I watched this the other day and it set me thinking about the value of lying. The small white lies which grease the wheels of social intercourse. Where do they fit in the overall scheme of things? I found myself uncomfortable watching the film - was this level of honesty really good? It worked in the film as everyone had grown up that way, but would it work in today's world where we expect a degree of "diplomacy"?
Of course the approach that we take in this world leaves us open to doubt - what does this person mean? Do they really like me? - but could we really live in a world where there was certainty - they hate me, they don't like my dress sense. There is a small hint of this in the film when his secretary says to him "I loathed almost every minute that I worked for you" - suggesting that perhaps she hadn't been wholly truthful all that time.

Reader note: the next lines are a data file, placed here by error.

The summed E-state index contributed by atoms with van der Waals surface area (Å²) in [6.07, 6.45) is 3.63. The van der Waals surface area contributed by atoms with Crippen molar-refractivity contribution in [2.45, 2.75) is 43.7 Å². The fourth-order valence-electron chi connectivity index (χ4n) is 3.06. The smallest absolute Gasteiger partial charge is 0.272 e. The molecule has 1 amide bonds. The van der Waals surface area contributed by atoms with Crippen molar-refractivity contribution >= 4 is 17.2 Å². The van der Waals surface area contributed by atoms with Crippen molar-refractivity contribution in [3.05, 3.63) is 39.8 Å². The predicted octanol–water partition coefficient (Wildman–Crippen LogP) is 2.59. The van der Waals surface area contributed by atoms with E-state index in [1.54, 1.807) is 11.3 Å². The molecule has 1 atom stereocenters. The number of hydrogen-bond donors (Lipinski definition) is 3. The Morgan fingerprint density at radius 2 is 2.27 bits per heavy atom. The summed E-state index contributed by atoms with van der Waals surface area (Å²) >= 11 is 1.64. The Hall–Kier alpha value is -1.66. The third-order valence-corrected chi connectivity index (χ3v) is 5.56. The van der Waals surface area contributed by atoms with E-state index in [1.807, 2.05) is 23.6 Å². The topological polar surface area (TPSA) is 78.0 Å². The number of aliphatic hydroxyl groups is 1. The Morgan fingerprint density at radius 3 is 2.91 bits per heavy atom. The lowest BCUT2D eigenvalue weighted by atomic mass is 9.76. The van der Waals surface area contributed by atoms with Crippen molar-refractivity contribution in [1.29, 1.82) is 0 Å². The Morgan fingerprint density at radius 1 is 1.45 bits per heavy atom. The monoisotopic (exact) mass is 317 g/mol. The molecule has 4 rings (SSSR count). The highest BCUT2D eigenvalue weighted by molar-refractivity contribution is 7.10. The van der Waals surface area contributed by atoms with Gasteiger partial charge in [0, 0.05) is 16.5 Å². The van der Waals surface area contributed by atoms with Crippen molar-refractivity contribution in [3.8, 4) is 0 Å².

However, what we can learn from the film is the ability not to worry about what others think and to deal with them politely, but as we want. Brian Thorne spoke at our church recently and started by thanking people for their warm welcome, and saying that he hoped it would be as warm at the end, but if it wasn't it wasn't his responsibility - a little counselling joke - but one which is worth remembering.